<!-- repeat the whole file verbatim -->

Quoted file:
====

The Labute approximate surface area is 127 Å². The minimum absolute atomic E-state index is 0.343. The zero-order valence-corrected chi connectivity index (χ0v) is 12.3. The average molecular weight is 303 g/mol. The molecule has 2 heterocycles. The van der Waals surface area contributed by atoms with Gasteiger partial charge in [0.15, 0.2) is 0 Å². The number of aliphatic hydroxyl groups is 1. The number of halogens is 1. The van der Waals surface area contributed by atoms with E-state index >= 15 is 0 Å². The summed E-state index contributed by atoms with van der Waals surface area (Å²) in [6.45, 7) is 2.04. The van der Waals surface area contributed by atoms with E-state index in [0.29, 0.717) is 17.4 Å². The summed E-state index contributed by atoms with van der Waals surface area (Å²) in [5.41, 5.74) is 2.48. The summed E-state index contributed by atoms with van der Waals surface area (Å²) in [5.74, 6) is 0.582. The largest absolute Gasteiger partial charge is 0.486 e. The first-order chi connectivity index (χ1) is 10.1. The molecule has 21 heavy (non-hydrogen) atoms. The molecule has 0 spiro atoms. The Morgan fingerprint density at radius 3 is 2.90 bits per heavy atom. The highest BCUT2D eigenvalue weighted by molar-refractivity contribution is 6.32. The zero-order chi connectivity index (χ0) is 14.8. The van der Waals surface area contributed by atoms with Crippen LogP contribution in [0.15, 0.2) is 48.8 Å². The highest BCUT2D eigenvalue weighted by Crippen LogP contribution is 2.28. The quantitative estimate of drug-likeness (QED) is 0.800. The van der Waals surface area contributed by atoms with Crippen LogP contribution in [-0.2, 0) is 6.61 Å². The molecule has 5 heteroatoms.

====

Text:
The Labute approximate surface area is 127 Å². The minimum absolute atomic E-state index is 0.343. The zero-order valence-corrected chi connectivity index (χ0v) is 12.3. The average molecular weight is 303 g/mol. The molecule has 2 heterocycles. The van der Waals surface area contributed by atoms with Gasteiger partial charge in [0.15, 0.2) is 0 Å². The number of aliphatic hydroxyl groups is 1. The number of halogens is 1. The van der Waals surface area contributed by atoms with E-state index >= 15 is 0 Å². The summed E-state index contributed by atoms with van der Waals surface area (Å²) in [6.45, 7) is 2.04. The van der Waals surface area contributed by atoms with E-state index in [0.29, 0.717) is 17.4 Å². The summed E-state index contributed by atoms with van der Waals surface area (Å²) in [5.41, 5.74) is 2.48. The summed E-state index contributed by atoms with van der Waals surface area (Å²) in [5.74, 6) is 0.582. The largest absolute Gasteiger partial charge is 0.486 e. The first-order chi connectivity index (χ1) is 10.1. The molecule has 21 heavy (non-hydrogen) atoms. The molecule has 0 spiro atoms. The Morgan fingerprint density at radius 3 is 2.90 bits per heavy atom. The highest BCUT2D eigenvalue weighted by molar-refractivity contribution is 6.32. The zero-order chi connectivity index (χ0) is 14.8. The van der Waals surface area contributed by atoms with Crippen LogP contribution in [0.15, 0.2) is 48.8 Å². The highest BCUT2D eigenvalue weighted by Crippen LogP contribution is 2.28. The quantitative estimate of drug-likeness (QED) is 0.800. The van der Waals surface area contributed by atoms with Crippen LogP contribution in [-0.2, 0) is 6.61 Å². The molecule has 5 heteroatoms.